If melasma is a problem, laser treatments or specific chemical peelings are the most effective action to take. 

While you still retain much of your youthful look, this is the decade when you may start noticing that your skin looks tired and less radiant.  You will also begin to notice real crow's feet around your eyes and previous sun damage may exacerbate the start of small brown spots (pigmentation). You may also begin to see dilated blood vessels (vascular lesions), particularly on the sides of your nose.

You should also be prepared to face the appearance of frown lines between your eyebrows (vertical) and on your forehead (horizontal) as well as shadows forming in the triangular area between your nose and the corners of your mouth (nasolabial folds) and smile lines on the both sides of your mouth and even on your cheeks.

Home care: Increase the use of retinol-based products to three or four times a week, and if you're still using oil-free moisturizers and foundations, get rid of them.  This is the decade you need to get serious about using moisturizers, so choose one that is light but does have some oil, because your skin needs that and be sure to continue using daily a good and effective sunscreen.

Medical care: If brown spots are your problem, nip them in the bud with a chemical peel combined with specific medical lighting creams which your doctor will prescribe.

The only treatment for visible blood vessels on the face (or elsewhere) is with lasers or other light based devices.  There are no alternative effective treatments for the time being.

While it may seem a bit early to consider serious anti-ageing treatments, still this is the decade to go after those frown lines and wrinkles with muscle relaxers like Dysport or Botox and combat the appearing nasolabial folds with a dermal filler like Perlane™, Restylane® or Restylane® Vital.

And you can always give your face an overall boost of youth with micro dermabrasion, chemical peels and mesotherapy. Restylane® Vital or Restylane® Vital Light can at the same time help you to get rid of small imperfections and keep that youthful glow a few years longer.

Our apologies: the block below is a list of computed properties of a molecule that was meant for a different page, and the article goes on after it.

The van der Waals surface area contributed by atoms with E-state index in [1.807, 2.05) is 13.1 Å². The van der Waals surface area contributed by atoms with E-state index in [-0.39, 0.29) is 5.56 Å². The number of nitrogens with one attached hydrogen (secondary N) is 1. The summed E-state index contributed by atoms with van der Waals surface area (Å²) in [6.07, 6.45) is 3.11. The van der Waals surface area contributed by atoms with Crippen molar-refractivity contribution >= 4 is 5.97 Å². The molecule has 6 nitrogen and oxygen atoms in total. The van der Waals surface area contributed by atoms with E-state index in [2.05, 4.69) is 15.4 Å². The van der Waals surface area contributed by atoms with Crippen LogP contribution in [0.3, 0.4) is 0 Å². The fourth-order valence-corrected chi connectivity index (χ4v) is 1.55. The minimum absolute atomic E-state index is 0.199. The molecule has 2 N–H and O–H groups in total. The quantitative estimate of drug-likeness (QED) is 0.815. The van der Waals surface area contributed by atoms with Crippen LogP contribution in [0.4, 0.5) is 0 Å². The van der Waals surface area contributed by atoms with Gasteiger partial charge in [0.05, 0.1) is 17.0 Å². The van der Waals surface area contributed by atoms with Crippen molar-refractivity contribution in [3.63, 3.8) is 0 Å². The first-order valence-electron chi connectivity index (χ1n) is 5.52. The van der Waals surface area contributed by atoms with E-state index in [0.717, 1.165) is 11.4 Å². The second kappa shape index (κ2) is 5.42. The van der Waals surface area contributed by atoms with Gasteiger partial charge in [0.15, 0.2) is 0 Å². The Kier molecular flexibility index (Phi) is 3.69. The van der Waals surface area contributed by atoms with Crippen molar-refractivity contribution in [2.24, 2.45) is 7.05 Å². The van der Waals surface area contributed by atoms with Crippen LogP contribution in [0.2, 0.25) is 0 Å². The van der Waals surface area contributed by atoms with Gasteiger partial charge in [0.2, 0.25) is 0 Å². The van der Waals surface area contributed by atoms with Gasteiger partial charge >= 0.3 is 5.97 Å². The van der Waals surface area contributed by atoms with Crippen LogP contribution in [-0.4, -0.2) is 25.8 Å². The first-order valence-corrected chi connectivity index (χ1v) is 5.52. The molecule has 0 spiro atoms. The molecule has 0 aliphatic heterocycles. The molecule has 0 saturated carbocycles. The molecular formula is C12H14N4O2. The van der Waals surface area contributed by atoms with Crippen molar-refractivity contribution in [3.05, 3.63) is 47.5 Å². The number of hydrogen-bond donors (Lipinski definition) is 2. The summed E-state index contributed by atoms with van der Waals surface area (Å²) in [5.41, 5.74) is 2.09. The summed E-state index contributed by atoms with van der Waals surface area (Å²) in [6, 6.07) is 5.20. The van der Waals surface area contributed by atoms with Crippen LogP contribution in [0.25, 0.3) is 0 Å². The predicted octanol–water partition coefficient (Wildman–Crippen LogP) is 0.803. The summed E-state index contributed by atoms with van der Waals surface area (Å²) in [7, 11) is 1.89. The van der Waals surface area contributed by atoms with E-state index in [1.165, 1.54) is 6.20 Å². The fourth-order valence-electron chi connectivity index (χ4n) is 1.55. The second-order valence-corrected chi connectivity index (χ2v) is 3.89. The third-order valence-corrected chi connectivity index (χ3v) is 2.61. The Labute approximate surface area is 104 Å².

We also advise, as from your mid-thirties, to consider a first Thermage® treatment.  Thermage® is the only non-invasive procedure available that uses radiofrequency which sends heat deep into the skin, down to the subcutaneous level, where it reactivates the elasticity of your collagen, promoting skin tightening and growth of new collagen.  (More information on this website under: Medical Treatments/Thermage).

The argument for having these treatments this soon is that first of all, you need very little to get a very good result and secondly there is increasing evidence that if you start at this age you can actually stop things from getting worse. And in the long run you will need much, much less to maintain a youthful appearance.

The best way to optimize results and ensure safety, at any age, is to seek treatment with a certified medical practitioner, specialized and experienced in anti-ageing treatments.

As you enter your 40’s, lines begin to appear around the upper lip and if you smoke, they will come faster and deeper. Be prepared to see also more wrinkles in your forehead and crow's feet around your eyes, plus a deepening of the smile lines and the nasolabial folds.

Home care: Moisturizers need to be richer and thicker and if you haven't already started: use a good night cream.  The reason is that when we sleep our body goes through a natural rejuvenation process. We're also not exposed to all the dirt and pollution that assaults our skin during the day. So, products used at night tend to get into the skin a little bit better and offer better results.